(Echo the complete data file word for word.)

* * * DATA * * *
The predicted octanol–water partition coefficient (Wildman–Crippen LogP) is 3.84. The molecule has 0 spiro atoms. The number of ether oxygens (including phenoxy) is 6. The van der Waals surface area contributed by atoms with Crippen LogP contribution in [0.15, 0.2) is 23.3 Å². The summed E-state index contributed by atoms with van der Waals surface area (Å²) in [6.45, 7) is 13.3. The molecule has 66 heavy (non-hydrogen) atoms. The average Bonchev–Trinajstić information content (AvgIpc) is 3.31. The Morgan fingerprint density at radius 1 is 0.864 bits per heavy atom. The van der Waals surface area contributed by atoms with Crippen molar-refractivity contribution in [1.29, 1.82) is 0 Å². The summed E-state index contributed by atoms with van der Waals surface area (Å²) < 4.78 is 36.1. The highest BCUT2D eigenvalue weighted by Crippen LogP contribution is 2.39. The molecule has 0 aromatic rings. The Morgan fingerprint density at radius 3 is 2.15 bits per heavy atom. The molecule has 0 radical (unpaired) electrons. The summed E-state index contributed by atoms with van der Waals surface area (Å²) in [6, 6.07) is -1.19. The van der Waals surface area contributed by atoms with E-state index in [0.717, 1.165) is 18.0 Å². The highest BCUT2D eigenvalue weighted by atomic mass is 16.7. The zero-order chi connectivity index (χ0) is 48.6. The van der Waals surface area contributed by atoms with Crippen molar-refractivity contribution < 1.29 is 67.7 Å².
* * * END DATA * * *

The predicted octanol–water partition coefficient (Wildman–Crippen LogP) is 3.84. The molecule has 0 spiro atoms. The number of ether oxygens (including phenoxy) is 6. The van der Waals surface area contributed by atoms with Crippen LogP contribution in [0.15, 0.2) is 23.3 Å². The summed E-state index contributed by atoms with van der Waals surface area (Å²) in [6.45, 7) is 13.3. The molecule has 66 heavy (non-hydrogen) atoms. The average Bonchev–Trinajstić information content (AvgIpc) is 3.31. The Morgan fingerprint density at radius 1 is 0.864 bits per heavy atom. The van der Waals surface area contributed by atoms with Crippen molar-refractivity contribution in [1.29, 1.82) is 0 Å². The summed E-state index contributed by atoms with van der Waals surface area (Å²) < 4.78 is 36.1. The highest BCUT2D eigenvalue weighted by Crippen LogP contribution is 2.39. The molecule has 0 aromatic rings. The Morgan fingerprint density at radius 3 is 2.15 bits per heavy atom. The molecule has 0 radical (unpaired) electrons. The summed E-state index contributed by atoms with van der Waals surface area (Å²) in [6, 6.07) is -1.19. The van der Waals surface area contributed by atoms with E-state index in [0.717, 1.165) is 18.0 Å². The highest BCUT2D eigenvalue weighted by atomic mass is 16.7. The zero-order chi connectivity index (χ0) is 48.6. The van der Waals surface area contributed by atoms with Crippen molar-refractivity contribution < 1.29 is 67.7 Å².